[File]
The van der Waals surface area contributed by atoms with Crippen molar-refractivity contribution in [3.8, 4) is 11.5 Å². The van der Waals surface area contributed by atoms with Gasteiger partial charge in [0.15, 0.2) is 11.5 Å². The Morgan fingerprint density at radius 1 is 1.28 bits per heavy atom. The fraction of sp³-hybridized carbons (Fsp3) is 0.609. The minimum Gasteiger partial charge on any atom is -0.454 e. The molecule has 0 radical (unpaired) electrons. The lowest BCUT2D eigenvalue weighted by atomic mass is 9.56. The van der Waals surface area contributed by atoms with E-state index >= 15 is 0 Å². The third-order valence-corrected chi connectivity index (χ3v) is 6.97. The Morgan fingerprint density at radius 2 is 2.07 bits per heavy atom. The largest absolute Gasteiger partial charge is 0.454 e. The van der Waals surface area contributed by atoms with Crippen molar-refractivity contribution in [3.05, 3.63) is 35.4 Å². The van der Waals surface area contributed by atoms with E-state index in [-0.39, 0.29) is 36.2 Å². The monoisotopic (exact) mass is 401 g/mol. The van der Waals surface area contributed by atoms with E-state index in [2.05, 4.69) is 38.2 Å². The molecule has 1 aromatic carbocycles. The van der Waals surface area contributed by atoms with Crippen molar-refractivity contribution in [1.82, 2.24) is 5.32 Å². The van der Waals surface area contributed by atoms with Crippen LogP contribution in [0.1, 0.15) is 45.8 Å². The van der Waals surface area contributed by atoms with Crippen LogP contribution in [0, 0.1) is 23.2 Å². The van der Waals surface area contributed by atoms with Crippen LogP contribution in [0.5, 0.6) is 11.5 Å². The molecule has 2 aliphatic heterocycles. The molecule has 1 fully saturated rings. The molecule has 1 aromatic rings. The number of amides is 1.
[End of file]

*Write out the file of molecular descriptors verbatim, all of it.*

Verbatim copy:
The van der Waals surface area contributed by atoms with Crippen molar-refractivity contribution in [3.8, 4) is 11.5 Å². The van der Waals surface area contributed by atoms with Gasteiger partial charge in [0.15, 0.2) is 11.5 Å². The Morgan fingerprint density at radius 1 is 1.28 bits per heavy atom. The fraction of sp³-hybridized carbons (Fsp3) is 0.609. The minimum Gasteiger partial charge on any atom is -0.454 e. The molecule has 0 radical (unpaired) electrons. The lowest BCUT2D eigenvalue weighted by atomic mass is 9.56. The van der Waals surface area contributed by atoms with E-state index >= 15 is 0 Å². The third-order valence-corrected chi connectivity index (χ3v) is 6.97. The Morgan fingerprint density at radius 2 is 2.07 bits per heavy atom. The largest absolute Gasteiger partial charge is 0.454 e. The van der Waals surface area contributed by atoms with Crippen molar-refractivity contribution in [3.05, 3.63) is 35.4 Å². The van der Waals surface area contributed by atoms with E-state index in [-0.39, 0.29) is 36.2 Å². The monoisotopic (exact) mass is 401 g/mol. The van der Waals surface area contributed by atoms with E-state index in [2.05, 4.69) is 38.2 Å². The molecule has 1 aromatic carbocycles. The van der Waals surface area contributed by atoms with Crippen molar-refractivity contribution in [1.82, 2.24) is 5.32 Å². The van der Waals surface area contributed by atoms with Crippen LogP contribution in [0.1, 0.15) is 45.8 Å². The van der Waals surface area contributed by atoms with Crippen LogP contribution in [0, 0.1) is 23.2 Å². The van der Waals surface area contributed by atoms with Crippen LogP contribution in [0.5, 0.6) is 11.5 Å². The molecule has 2 aliphatic heterocycles. The molecule has 1 fully saturated rings. The molecule has 1 aromatic rings. The number of amides is 1.